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I had not yet heard of Hazu Esporak! label from Bilbao. The name means ‘grow spores!’ and works with artists from the Basque country and, more significantly, the Espora space in Bilbao. The two releases received are examples of musicians working with software. Of the two, I review quite a lot of music by Miguel A. Garcia. He’s been around for many years, and the laptop is his trusted tool. During the lockdown, he worked on a project which saw him collect sounds from other musicians, many new names for me, and judging by their names, also from the Basque country. I understand that on this double CDR, there are three individual releases previously released by Crystal Mine, Grisaille and Vacancy Records. The last one I reviewed was in Vital Weekly 1375. I am unsure how relevant the list of sound suppliers is, as I believe that everything will be altered radically within the computer and all its possibilities. So the list is merely a thank-you note. One could say that Garcia fits the old school of laptop musicians, and he creates atmospheric, moody, dark music made with crackles, hiss, static and lots of heavily processed sounds and instruments. None, of course, which one can easily relate to, but that is, so I believe, not a bad thing. It is all about the result that counts, and within his capable hands, it’s all good. The music is often a stream of steady sounds, unfolding as things move along, and sometimes it’s all a bit more collage-like. Overall, Garcia’s music remains audible, unlike some of his peers (some of which have converted to the world of modular electronics) and sometimes has a pleasant noisy edge—one hundred minutes of sonic bliss. So relax and go for the long journey.
    Operating on a more conceptual level is Enrike Hurtado. Take, for instance, the text that he has here about his latest offering; “Hardcore Punk Disasters explores the concept of feedback both sonically and conceptually by reusing hardcore/punk/extreme metal songs and sampling interviews with members of the 70s and 80s punk and hardcore scene.” I didn’t recognize any interviewees, but that might be a lack of education of hardcore/punk/extreme musicians. Reading this text, you might think the music is a full-on blast of noise. It isn’t, funnily enough. There are two pieces on this release which are quite the opposite. The longest is the opener, ‘My Parents Just Think I’m Weird’, a beauty. Sustaining drones from what I assume stretched-out feedback samples beautifully intertwine and occasionally hit a feedback bump. The photos on the cover may suggest that actual amplifiers were used to create this piece. The interviews run in and out, not too much, which is fine. I’d love to hear an instrumental version, but the sparseness is fine. Four minutes shorter is ‘Just Get Rid of It’, which has more of a turntablist feel. I’m sure it’s the way Hurtado programs his software, SuperCollider in this case, but it sounds like he is working with vinyl sounds and a few sound effects. It’s an okay piece, but it doesn’t have the excellence of the first piece. Such, so I think, are the wonders of a more conceptual approach. (FdW)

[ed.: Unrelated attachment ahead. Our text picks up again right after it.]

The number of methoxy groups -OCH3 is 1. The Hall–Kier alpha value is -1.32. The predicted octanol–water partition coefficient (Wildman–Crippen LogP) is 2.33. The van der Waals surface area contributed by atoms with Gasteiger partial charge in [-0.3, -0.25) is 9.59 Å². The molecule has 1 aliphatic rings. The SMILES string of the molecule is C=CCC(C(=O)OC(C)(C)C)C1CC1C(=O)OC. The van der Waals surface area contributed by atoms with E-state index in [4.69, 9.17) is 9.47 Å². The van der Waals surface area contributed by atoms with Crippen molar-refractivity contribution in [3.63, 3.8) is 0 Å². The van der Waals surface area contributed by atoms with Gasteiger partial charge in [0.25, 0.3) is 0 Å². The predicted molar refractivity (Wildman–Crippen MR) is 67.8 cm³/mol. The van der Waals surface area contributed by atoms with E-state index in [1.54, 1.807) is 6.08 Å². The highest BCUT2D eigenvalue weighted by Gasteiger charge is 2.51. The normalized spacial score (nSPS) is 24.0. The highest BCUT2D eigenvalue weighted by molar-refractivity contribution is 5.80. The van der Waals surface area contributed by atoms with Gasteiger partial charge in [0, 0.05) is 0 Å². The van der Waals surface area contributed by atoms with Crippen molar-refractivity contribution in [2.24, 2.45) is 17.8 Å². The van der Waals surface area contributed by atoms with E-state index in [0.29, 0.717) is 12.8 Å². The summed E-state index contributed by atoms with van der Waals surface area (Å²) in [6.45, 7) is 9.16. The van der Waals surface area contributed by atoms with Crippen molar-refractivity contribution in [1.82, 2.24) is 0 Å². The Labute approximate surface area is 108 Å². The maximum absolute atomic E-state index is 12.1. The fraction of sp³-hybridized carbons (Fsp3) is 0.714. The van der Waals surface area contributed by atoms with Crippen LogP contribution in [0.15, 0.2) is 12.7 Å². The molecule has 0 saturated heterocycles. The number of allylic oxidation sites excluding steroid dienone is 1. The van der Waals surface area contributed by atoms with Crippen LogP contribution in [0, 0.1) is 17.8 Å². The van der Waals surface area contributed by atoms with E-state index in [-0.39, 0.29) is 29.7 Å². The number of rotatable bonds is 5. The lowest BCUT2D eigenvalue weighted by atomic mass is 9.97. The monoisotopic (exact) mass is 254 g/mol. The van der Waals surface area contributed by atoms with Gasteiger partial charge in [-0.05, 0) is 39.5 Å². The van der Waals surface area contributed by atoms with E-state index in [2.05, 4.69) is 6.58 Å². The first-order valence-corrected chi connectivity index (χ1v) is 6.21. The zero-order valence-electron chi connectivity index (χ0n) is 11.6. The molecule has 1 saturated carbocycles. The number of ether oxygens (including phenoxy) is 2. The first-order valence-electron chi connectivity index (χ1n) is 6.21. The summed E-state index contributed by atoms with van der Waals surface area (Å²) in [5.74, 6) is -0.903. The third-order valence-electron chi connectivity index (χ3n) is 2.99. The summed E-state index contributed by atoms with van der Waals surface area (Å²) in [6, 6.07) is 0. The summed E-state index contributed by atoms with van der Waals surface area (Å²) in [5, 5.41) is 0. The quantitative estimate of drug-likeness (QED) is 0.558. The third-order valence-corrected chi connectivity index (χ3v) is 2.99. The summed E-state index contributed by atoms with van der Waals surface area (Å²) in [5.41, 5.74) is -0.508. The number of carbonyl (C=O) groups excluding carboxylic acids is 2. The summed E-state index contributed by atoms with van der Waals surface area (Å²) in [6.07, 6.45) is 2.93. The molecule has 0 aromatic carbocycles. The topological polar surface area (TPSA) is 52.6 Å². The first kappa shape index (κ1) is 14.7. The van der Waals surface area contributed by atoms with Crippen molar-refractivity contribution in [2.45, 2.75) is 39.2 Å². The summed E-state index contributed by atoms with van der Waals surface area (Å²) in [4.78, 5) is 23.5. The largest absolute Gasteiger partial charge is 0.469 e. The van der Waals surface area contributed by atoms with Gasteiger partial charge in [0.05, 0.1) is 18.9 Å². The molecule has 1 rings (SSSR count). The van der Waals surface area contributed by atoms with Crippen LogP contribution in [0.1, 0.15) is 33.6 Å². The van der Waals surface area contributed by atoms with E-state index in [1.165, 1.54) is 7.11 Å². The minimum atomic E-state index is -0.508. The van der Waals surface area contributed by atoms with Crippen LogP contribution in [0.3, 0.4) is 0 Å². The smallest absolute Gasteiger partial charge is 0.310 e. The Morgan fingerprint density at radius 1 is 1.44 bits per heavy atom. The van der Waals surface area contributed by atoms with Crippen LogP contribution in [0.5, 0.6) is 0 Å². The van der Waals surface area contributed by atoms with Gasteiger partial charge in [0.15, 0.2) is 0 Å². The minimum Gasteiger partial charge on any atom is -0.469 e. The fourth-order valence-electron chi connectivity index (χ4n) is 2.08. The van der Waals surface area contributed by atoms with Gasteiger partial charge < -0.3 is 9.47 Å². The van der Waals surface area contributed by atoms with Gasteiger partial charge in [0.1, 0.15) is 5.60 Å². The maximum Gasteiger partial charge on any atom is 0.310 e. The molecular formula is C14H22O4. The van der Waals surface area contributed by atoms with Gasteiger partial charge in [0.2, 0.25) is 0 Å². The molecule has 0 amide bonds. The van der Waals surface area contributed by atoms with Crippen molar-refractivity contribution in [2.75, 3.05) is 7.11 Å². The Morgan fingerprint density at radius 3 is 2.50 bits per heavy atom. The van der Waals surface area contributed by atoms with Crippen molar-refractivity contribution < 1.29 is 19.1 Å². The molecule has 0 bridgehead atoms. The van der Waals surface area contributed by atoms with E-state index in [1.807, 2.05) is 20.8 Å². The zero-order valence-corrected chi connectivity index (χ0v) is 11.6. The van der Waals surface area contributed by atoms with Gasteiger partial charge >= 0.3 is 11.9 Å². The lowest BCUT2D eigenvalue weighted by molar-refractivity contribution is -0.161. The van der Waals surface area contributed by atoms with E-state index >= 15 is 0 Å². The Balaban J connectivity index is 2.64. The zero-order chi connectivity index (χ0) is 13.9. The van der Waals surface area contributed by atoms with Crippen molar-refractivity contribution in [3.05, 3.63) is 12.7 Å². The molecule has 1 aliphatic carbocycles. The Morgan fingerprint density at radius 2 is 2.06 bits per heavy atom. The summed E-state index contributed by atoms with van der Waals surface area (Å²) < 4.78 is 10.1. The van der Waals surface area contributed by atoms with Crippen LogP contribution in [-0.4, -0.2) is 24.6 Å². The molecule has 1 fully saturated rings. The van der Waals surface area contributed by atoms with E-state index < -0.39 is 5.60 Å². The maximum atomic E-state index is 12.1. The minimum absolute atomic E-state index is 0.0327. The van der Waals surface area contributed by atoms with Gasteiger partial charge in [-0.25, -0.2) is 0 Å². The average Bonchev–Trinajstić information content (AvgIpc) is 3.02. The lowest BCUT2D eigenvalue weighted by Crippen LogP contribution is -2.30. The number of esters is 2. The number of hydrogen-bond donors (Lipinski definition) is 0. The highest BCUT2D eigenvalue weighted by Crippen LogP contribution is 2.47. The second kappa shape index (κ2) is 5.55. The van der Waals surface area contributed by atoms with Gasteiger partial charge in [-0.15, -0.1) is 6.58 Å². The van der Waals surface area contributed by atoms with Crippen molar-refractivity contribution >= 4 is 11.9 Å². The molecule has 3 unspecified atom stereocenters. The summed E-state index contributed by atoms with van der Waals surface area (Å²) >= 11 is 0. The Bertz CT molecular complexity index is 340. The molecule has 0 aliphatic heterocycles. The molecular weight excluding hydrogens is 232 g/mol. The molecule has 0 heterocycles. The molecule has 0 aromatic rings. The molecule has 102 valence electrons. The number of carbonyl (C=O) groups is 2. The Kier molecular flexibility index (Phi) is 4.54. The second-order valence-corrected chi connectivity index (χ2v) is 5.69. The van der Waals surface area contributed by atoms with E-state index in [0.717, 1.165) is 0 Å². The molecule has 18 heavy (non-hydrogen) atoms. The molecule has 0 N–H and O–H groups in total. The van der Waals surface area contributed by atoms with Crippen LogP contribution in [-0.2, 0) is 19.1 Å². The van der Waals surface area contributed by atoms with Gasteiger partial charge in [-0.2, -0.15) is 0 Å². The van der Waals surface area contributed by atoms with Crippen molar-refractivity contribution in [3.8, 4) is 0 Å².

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ARVO ZYLO – 333 (CD by No Part Of It)

No Part Of It rereleases an older release by Arvo Zylo, the illustrious “333” album. This album has been poetically reviewed by jliat in Vital Weekly 774. A second part of this concept/project was a DVDR where 33 artists got the original album and reworked, remixed, manipulated or whatever the sounds. This particular DVDR was, of course, also reviewed in Vital Weekly (1064), and even the CDR with what I think was the ‘best of’ of those remixes on the DVDR was reviewed in Vital Weekly 1174. So I’m caught between a rock and a hard place: Should I review this album? With the added links, you can read all about it already, and I can focus my time on new names or new releases that didn’t get any attention yet. On the other hand, this is the first time these original sounds are available on a glass-mastered CD, and after listening, it’s not too bad at all. Honestly, I hear lots of jazzy/improv influences and patterns, and if you read more of my reviews, that is not my thing. So, honestly, I am sort of incapable of writing something intelligent about the content. The compositions have their moments, but the organ tingling in the “quicksand”- the track is nerve-wracking to my ears. So yeah… While I admire Arvo’s output on radio-based releases, this one doesn’t do it for me. Try before you buy and use the Bandcamp pre-listen option. (BW)